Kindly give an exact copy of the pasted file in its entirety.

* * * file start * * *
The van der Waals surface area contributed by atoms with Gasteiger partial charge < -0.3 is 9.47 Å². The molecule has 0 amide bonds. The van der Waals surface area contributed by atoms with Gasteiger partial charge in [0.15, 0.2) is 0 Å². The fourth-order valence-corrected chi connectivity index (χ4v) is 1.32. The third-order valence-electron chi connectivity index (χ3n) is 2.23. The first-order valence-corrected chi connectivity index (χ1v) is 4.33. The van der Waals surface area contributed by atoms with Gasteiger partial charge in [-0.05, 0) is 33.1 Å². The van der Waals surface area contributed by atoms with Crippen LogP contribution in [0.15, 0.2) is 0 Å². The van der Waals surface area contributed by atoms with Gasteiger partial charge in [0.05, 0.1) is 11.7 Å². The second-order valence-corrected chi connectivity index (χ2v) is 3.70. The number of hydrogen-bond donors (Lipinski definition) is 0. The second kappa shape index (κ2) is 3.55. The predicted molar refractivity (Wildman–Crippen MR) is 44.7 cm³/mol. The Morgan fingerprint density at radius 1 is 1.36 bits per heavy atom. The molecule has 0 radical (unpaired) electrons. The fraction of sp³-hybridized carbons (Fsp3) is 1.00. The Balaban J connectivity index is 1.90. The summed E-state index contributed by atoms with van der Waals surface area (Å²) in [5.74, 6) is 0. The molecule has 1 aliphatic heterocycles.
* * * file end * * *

The van der Waals surface area contributed by atoms with Gasteiger partial charge < -0.3 is 9.47 Å². The molecule has 0 amide bonds. The van der Waals surface area contributed by atoms with Gasteiger partial charge in [0.15, 0.2) is 0 Å². The fourth-order valence-corrected chi connectivity index (χ4v) is 1.32. The third-order valence-electron chi connectivity index (χ3n) is 2.23. The first-order valence-corrected chi connectivity index (χ1v) is 4.33. The van der Waals surface area contributed by atoms with Gasteiger partial charge in [-0.05, 0) is 33.1 Å². The van der Waals surface area contributed by atoms with Crippen LogP contribution in [0.15, 0.2) is 0 Å². The van der Waals surface area contributed by atoms with Gasteiger partial charge in [0.05, 0.1) is 11.7 Å². The second-order valence-corrected chi connectivity index (χ2v) is 3.70. The number of hydrogen-bond donors (Lipinski definition) is 0. The second kappa shape index (κ2) is 3.55. The predicted molar refractivity (Wildman–Crippen MR) is 44.7 cm³/mol. The Morgan fingerprint density at radius 1 is 1.36 bits per heavy atom. The molecule has 0 radical (unpaired) electrons. The fraction of sp³-hybridized carbons (Fsp3) is 1.00. The Balaban J connectivity index is 1.90. The summed E-state index contributed by atoms with van der Waals surface area (Å²) in [5.74, 6) is 0. The molecule has 1 aliphatic heterocycles.